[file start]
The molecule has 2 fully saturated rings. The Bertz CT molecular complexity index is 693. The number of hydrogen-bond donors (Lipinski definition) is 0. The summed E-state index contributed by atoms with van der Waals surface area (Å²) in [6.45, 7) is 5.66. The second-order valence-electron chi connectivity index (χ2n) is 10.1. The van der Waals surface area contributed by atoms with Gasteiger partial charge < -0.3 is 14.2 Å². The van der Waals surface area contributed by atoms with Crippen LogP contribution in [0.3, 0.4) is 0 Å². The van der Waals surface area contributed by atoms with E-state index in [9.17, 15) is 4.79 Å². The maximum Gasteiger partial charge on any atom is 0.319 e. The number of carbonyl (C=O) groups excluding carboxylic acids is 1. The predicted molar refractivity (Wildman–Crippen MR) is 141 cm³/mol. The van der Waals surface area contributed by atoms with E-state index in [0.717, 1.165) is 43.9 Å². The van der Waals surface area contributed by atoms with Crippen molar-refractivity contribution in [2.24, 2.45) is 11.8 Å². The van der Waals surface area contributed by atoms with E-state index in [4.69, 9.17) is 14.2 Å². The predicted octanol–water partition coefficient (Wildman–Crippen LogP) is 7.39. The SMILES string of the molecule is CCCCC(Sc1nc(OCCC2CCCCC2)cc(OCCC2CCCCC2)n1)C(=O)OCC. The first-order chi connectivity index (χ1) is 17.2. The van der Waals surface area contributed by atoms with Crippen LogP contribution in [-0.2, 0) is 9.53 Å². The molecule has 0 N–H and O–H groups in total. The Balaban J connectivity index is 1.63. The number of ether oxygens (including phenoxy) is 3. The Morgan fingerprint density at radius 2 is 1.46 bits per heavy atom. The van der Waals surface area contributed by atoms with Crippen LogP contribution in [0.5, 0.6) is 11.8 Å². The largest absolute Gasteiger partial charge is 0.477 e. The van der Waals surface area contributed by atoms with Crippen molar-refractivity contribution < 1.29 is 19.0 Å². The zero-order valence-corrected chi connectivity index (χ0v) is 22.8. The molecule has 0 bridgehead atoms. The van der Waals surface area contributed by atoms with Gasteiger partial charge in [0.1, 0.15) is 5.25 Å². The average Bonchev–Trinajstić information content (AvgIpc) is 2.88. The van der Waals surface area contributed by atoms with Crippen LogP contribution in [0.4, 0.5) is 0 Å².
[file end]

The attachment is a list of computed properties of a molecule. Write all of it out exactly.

The molecule has 2 fully saturated rings. The Bertz CT molecular complexity index is 693. The number of hydrogen-bond donors (Lipinski definition) is 0. The summed E-state index contributed by atoms with van der Waals surface area (Å²) in [6.45, 7) is 5.66. The second-order valence-electron chi connectivity index (χ2n) is 10.1. The van der Waals surface area contributed by atoms with Gasteiger partial charge < -0.3 is 14.2 Å². The van der Waals surface area contributed by atoms with Crippen LogP contribution in [0.3, 0.4) is 0 Å². The van der Waals surface area contributed by atoms with E-state index in [9.17, 15) is 4.79 Å². The maximum Gasteiger partial charge on any atom is 0.319 e. The number of carbonyl (C=O) groups excluding carboxylic acids is 1. The predicted molar refractivity (Wildman–Crippen MR) is 141 cm³/mol. The van der Waals surface area contributed by atoms with E-state index in [0.717, 1.165) is 43.9 Å². The van der Waals surface area contributed by atoms with Crippen molar-refractivity contribution in [2.24, 2.45) is 11.8 Å². The van der Waals surface area contributed by atoms with E-state index in [4.69, 9.17) is 14.2 Å². The predicted octanol–water partition coefficient (Wildman–Crippen LogP) is 7.39. The SMILES string of the molecule is CCCCC(Sc1nc(OCCC2CCCCC2)cc(OCCC2CCCCC2)n1)C(=O)OCC. The first-order chi connectivity index (χ1) is 17.2. The van der Waals surface area contributed by atoms with Crippen LogP contribution in [-0.2, 0) is 9.53 Å². The molecule has 0 N–H and O–H groups in total. The Balaban J connectivity index is 1.63. The number of ether oxygens (including phenoxy) is 3. The Morgan fingerprint density at radius 2 is 1.46 bits per heavy atom. The van der Waals surface area contributed by atoms with Crippen LogP contribution in [0.5, 0.6) is 11.8 Å². The largest absolute Gasteiger partial charge is 0.477 e. The van der Waals surface area contributed by atoms with Crippen molar-refractivity contribution < 1.29 is 19.0 Å². The zero-order valence-corrected chi connectivity index (χ0v) is 22.8. The molecule has 0 bridgehead atoms. The van der Waals surface area contributed by atoms with Gasteiger partial charge in [0.1, 0.15) is 5.25 Å². The average Bonchev–Trinajstić information content (AvgIpc) is 2.88. The van der Waals surface area contributed by atoms with Crippen LogP contribution in [0.4, 0.5) is 0 Å².